TAIPEI (Reuters) - Former Taiwan President Chen Shui-bian, known for his anti-China rhetoric, has been granted conditional release from jail a day after he was indicted for a raft of corruption-related scandals.
On Friday, Chen became the first former president in Taiwan to be indicted after prosecutors charged him and more than 10 other family members and aides with corruption, forgery and money laundering. Chen denied any wrongdoing.
Prosecutors said they would recommend the heaviest sentence possible.
In granting his conditional release, the Taipei district court said Chen would need to report to the authorities on any changes in his residence and would be barred from leaving Taiwan.
“I would like to thank all of you for your concern as I spent the toughest and loneliest time of my life in the past 32 days in jail,” Chen told reporters after his release early on Saturday.
Prosecutors said Chen and his wife together had embezzled T$104 million ($3 million) from a special presidential fund when he was president from 2000-2008.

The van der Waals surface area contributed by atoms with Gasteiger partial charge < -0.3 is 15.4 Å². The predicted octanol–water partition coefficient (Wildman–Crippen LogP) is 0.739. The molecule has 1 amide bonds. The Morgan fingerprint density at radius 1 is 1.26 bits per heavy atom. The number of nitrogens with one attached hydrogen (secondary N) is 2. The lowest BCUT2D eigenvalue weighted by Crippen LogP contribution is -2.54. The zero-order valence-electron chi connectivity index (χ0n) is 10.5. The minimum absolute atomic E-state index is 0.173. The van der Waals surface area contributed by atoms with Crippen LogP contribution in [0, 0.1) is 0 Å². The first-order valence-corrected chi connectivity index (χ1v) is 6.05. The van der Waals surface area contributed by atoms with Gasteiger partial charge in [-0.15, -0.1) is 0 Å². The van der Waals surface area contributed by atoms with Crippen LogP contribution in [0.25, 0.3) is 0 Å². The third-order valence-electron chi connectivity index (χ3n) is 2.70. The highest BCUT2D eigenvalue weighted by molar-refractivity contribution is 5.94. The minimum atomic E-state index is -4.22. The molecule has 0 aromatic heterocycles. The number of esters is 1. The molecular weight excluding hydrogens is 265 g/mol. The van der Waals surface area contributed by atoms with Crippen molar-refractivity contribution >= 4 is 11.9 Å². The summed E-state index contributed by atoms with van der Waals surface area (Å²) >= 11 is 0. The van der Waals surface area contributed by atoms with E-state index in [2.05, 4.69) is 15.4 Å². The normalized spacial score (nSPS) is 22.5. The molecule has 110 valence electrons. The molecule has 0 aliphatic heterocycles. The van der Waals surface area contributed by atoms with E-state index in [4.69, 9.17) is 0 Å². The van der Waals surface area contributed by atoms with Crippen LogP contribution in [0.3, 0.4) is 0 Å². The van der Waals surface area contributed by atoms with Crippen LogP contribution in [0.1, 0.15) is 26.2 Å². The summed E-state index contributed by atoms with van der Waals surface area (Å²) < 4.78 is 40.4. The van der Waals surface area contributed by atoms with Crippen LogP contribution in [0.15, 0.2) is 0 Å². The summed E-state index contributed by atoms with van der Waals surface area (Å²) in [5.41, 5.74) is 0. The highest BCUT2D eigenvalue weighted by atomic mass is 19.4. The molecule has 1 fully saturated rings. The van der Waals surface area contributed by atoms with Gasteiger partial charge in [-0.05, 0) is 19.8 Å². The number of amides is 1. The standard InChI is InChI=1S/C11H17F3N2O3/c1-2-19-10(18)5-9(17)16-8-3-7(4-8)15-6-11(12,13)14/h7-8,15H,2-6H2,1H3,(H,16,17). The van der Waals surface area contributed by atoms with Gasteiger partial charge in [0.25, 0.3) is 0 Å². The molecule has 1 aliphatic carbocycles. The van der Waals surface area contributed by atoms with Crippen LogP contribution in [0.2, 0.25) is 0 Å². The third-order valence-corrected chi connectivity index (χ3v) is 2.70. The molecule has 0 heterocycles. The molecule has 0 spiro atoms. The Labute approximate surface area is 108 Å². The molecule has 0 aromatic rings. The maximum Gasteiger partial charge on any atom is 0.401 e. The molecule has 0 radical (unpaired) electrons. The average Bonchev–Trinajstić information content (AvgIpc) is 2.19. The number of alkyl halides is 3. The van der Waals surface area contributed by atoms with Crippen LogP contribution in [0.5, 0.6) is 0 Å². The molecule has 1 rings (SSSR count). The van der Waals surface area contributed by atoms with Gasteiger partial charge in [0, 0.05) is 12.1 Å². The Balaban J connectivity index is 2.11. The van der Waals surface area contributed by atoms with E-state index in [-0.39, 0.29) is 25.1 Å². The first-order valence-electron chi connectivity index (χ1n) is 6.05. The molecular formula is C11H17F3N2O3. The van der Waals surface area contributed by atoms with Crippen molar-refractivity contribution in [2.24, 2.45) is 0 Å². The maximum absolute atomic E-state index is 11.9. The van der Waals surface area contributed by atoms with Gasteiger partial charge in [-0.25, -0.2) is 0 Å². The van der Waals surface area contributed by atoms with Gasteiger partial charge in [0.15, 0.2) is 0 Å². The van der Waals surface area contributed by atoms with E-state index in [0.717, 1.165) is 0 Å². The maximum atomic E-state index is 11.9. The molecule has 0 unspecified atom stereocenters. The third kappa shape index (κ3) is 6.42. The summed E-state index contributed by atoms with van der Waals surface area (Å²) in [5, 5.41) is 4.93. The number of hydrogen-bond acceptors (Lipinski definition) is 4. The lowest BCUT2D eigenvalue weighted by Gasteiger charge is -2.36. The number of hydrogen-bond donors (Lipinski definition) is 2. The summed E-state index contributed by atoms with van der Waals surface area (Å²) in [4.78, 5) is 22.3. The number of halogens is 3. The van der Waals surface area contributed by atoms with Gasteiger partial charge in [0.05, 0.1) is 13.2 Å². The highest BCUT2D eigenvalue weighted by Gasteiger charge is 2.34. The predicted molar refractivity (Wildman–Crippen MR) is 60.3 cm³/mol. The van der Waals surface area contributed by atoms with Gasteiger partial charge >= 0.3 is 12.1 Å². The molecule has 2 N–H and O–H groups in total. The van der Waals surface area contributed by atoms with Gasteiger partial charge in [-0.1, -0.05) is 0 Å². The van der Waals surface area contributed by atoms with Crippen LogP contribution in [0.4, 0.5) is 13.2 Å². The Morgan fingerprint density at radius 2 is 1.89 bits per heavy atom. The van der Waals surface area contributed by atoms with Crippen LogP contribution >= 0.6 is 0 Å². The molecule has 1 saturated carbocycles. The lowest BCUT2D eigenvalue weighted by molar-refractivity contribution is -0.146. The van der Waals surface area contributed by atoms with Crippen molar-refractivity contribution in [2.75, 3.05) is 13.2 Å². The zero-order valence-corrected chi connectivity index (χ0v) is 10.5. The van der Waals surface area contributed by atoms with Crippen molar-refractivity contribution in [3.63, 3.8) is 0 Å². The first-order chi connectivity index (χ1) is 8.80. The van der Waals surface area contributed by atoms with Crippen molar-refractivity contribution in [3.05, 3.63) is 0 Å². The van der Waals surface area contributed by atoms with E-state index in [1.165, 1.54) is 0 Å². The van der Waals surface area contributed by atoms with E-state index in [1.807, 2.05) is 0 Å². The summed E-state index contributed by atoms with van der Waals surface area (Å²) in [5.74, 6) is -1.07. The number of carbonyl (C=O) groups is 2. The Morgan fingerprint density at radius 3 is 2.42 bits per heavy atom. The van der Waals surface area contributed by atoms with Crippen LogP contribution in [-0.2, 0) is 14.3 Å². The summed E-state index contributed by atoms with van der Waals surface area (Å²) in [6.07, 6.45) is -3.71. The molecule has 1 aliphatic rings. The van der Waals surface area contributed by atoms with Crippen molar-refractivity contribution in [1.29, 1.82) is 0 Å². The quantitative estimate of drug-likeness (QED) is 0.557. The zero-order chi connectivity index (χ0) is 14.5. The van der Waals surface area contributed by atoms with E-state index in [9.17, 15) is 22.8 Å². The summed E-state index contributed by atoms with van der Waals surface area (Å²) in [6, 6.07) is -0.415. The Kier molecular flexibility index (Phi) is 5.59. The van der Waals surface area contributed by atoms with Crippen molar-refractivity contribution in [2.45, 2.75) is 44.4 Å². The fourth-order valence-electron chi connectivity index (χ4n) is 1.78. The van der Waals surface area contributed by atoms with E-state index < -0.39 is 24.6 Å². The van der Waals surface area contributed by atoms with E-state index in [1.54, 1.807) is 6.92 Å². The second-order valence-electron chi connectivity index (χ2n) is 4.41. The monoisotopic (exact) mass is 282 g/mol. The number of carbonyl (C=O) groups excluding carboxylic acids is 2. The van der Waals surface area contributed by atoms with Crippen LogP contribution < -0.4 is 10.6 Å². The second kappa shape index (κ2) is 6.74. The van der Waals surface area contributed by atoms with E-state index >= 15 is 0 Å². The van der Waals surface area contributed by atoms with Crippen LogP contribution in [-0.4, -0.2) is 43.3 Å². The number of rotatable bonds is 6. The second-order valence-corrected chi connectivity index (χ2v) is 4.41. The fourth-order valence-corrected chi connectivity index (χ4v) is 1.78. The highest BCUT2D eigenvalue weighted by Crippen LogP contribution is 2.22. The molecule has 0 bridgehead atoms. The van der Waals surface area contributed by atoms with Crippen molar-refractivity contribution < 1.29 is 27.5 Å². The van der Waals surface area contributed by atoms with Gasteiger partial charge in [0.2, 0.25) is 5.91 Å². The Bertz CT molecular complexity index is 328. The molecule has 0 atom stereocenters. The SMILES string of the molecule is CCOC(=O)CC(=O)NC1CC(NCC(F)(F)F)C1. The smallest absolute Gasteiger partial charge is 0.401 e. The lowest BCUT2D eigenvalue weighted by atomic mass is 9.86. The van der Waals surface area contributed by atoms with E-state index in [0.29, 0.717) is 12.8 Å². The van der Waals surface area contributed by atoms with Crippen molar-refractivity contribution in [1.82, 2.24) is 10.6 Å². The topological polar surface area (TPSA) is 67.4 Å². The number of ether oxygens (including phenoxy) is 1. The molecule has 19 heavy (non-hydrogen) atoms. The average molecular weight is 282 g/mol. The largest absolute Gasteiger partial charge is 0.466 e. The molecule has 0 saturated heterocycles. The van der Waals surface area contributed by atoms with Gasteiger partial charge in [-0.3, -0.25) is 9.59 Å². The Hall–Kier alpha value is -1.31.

They also accepted bribes totalling around $9 million related to a land procurement deal and another $2.73 million in kickbacks to help a contractor win a tender for a government construction project, prosecutors said.
Supporters of Chen and the main opposition Democratic Progressive Party have protested in the streets, accusing the current administration under President Ma Ying-jeou of using the scandals to plan a political plot against the former leader.
Chen will appear for all court hearings once a trial begins, his lawyer said, after his wife angered the courts by missing 17 court appearances since her indictment on corruption charges in late 2006, citing ill health.
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